Before the Negotiation
Before you enter any kind of formal negotiation, make sure you know exactly what the expectations are. It helps to put down on paper exactly what you will do and accomplish. You should map out every scenario out to your client, but remain optimistic.
Also finding potential weaknesses in the opposing part is ideal, to negotiation tactics. Knowing the opposing’s weaknesses shows that you have done your homework and it shows you have valid information to back up your points, or why the negotiation should lead in your favor. This may also help both parties to find a middle ground. Another tip, is to come up with a list of reasons why your proposal would be beneficial to the opposing party. For example, one Realtor may bring up that their offer is more favorable, although it is offering a lower price, it is an all-cash offer, as opposed to a riskier financing. By specifically laying out the advantages the negotiator increases the odds of getting the deal done in their favor.
Ideally, each party should state exactly what their objective is coming into the negotiation. This allows each party to understand where the other stands. It also establishes a basis for a give-and-take conversation. At this point, each party may then offer its fall-back proposals and counter proposals in order to hammer out a deal.
Body language analysis can help you to understand how the negotiation is going. Was your proposal well received? Positive signs include nodding of the head and direct eye contact. Negative signs include folding of the arms (across the chest), aversion of the eyes or a subtle head shake as if to say “no”.
Negotiation by phone, can be a little more difficult, because body language can not be determined. This means that the negotiator must do his best to analyze his counterpart’s voice. But this also means, their is less emotion and you don’t have to sit face to face with one another, and makes it easier to stand your ground. As a general rule, extended pauses usually mean that the opposing party is hesitant or is pondering the offer. However, sudden exclamations or an unusually quick response (in a pleasant voice) may indicate that the opposing party is quite favorable to the proposal and just needs a little nudge to seal the deal.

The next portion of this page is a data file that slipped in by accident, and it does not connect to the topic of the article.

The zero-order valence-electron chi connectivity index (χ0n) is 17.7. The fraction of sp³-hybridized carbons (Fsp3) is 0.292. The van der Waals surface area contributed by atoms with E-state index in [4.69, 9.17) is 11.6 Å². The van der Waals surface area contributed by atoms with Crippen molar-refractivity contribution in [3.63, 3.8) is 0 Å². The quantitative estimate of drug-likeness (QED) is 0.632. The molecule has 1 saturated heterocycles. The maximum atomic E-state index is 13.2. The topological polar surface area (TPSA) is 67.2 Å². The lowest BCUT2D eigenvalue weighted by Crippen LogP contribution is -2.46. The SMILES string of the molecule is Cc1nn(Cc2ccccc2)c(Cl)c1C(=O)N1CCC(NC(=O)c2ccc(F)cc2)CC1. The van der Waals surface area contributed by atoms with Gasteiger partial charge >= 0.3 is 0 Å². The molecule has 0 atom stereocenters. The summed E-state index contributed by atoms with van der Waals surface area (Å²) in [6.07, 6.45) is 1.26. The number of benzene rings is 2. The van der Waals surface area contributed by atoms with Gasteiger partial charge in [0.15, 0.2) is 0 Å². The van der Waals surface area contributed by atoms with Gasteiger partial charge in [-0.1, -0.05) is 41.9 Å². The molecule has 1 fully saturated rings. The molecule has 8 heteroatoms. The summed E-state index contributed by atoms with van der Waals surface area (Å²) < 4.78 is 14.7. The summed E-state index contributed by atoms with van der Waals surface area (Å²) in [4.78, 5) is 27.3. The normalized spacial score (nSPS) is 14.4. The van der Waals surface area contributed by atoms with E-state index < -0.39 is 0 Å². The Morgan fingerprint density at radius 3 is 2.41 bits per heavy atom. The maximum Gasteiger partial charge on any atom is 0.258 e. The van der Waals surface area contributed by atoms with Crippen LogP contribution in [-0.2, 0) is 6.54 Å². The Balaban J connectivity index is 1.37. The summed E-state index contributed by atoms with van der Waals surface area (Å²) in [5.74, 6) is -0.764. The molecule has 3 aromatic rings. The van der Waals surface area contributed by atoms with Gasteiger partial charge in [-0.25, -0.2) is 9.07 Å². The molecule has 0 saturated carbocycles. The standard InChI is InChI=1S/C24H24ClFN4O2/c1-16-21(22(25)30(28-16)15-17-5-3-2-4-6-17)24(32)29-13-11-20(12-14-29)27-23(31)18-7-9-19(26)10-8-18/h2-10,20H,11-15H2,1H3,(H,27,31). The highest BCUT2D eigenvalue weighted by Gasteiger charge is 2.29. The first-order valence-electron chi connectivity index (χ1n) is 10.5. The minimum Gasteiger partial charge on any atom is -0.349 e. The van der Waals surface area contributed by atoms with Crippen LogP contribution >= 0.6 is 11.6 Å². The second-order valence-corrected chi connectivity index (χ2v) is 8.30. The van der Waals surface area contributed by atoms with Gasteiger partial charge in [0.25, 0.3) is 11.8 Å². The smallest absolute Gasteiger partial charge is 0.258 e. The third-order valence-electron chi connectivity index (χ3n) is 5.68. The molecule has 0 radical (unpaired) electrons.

Here are some tips for negotiations done through the mail (such as residential real estate transactions):
- Words or phrases that leave ambiguity may signal that a party is open to a given proposal. Look specifically for words such as “can”, “possibly”, “perhaps”, “maybe” or “acceptable”. Also, if the party uses a phrase such as “anxiously awaiting your reply” or “looking forward to it”, this may be a signal that the party is enthusiastic and/or optimistic that an agreement may soon be reached.
- When the opposing party makes an initial offer or a counter proposal, see if you can incorporate some of those ideas with your own and then ink a deal on the spot. If compromise on a particular issue is not possible, propose other alternatives that you think would be favorable to both parties.
- Finally, while all agreements should be sealed with a hand shake, a more formal contract memorializing the negotiation is a must. To that end, have an attorney draft a formal contract soon after the negotiation process is completed and make certain that it is signed by all parties in a timely manner.
No Agreement? No Worries
If an agreement cannot be reached in one sitting or phone call, do not panic. It may take sometime for both parties to think about the offers on the table. Leave the door open for future negotiations or plan another meeting, this will come across as though you sincerely believe that a deal can be worked out and you are willing to work to make that happen. Maybe all it takes is for the party to realize that there are no other offers or that your party has provided the best possible offer. Regardless, never under any circumstances, burn your bridges.